I called the Humanities department at PSU and explained to the Dean of Graduate Studies, Louise Hoffmann, what was going on. She faxed a letter to the committee explaining that all degrees at that time in the Humanities Department at Penn State were listed as HUM, even those with focuses and majors in English.
It satisfied the committee and Bill called back one hour later to tell me I was hired full-time.
The thing is, and I told Bill this sometime later that year, I really wasn’t qualified. I had a scattering of lit courses, and absolutely no college comp courses—my specialty at the college—and I told him that I was basically teaching journalism courses as college comp, since my undergraduate degree was in journalism. Plus I was good in front of a crowd—had been for a decade—and that helped. The upside, Bill pointed out, is that Letty and I were the only two in the department who actually had Humanities degrees and could corner those classes if we wanted. It worked for me.
Still, Bill laughed hard and said, “Well maybe that’s why you’re one of the best comp teachers here!” Then added, “You know, the college will pay for your terminal degree. Why don’t you get one just in case.” So I did, with all the writing and lit courses necessary to move on, albeit fifteen years after starting there.
During those decades, Bill came to my place for Christmas Eve dinner and drinks with his partner, George, several years in a row, was at my son’s baptism and my father’s funeral.
One morning, early, I was walking across campus and saw Bill for the first time in a month and said something. He told me George had been killed by a drunk driver. The drunk hit George’s car forcing him into an oncoming semi. He was killed instantly. He stood there and cried and we went and sat on a bench for hours, talking, sitting quietly. I learned a lot about not talking from Bill.
Three times I read for the community at Bill’s retirement residence in Virginia Beach. The second time just him and I had dinner first, and while we were eating, a woman at the next table died and fell on the floor. I tried not to stare, I really did, and then paramedics came and enclosed the area with walls and the woman she was eating with finished her soup at another table.
Bill said, “I hate when people stare whenever this happens.”
“How often does this happen?!” I did not know the proper etiquette for eating while someone is dead next to you. “I am sorry I stared; I was just shocked. I want to help but the medics were here instantly.”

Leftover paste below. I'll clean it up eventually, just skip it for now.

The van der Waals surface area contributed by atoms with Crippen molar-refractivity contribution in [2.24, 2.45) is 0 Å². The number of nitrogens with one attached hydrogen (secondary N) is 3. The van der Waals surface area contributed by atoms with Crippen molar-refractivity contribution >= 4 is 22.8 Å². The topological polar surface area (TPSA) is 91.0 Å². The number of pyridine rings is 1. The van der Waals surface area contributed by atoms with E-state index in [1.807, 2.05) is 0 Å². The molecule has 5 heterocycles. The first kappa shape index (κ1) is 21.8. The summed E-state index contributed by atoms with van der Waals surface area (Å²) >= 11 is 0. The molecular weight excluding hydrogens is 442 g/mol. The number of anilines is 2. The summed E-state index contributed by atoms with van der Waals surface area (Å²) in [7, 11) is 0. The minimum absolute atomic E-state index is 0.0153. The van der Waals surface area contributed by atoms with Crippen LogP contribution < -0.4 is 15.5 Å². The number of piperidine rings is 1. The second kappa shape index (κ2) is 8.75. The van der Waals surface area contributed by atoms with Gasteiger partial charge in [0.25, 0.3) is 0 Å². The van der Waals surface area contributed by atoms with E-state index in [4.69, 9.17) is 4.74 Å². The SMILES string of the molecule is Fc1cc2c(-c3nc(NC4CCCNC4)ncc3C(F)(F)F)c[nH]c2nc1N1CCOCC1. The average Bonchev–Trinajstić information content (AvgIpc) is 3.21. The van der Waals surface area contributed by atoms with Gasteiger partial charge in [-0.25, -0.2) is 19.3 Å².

“Do you want a drink before you read?”
A few weeks after my dad died, I was scheduled to read again about the Camino de Santiago to a group of about sixty residents of Westminster Canterbury. Bill called: “Baauub? Why don’t you bring your mother? I am sure it would do her a world of good to get out. Wally (a former colleague) will be there and we’ll all have dinner first.”
It was a beautiful night, and everyone treated Mom like they’d known her forever. A few weeks earlier at my father’s funeral, he took me to a side room and asked how I was doing, and Mom, and Michael. He said if I wanted to cancel the reading, he would understand, and I said I was still looking forward to it.
“I told Josephine about your daddy. We both cried for you. You two were so close. I remember meeting him in your office once. What a lovely man,” he said.
Oh, Josephine: The first time I read, Bill insisted I arrive early because he wanted me to meet the new love of his life, Josephine. Several times before that night he reminded me and told me he told Josephine all about me and she really is looking forward to meeting me.
I was not sure if Josephine was a really close friend that Bill spent all of his time with or if he had moved to the heterosexual world so late in life, so I didn’t know what to expect.
He met me in the lobby, and we went to his apartment, and Josephine came running out of the bathroom.
A Yorkie. Adorable to be sure, but simply not what I was expecting, though I don’t know why, since Bill spoke of everyone in his life with such love. It was never “My mother,” but “Mother” and never “My father,” but “Daddy,” as if Bill and I had been brothers since birth.
He made me feel that way, to be sure.
RIP Brother Bill.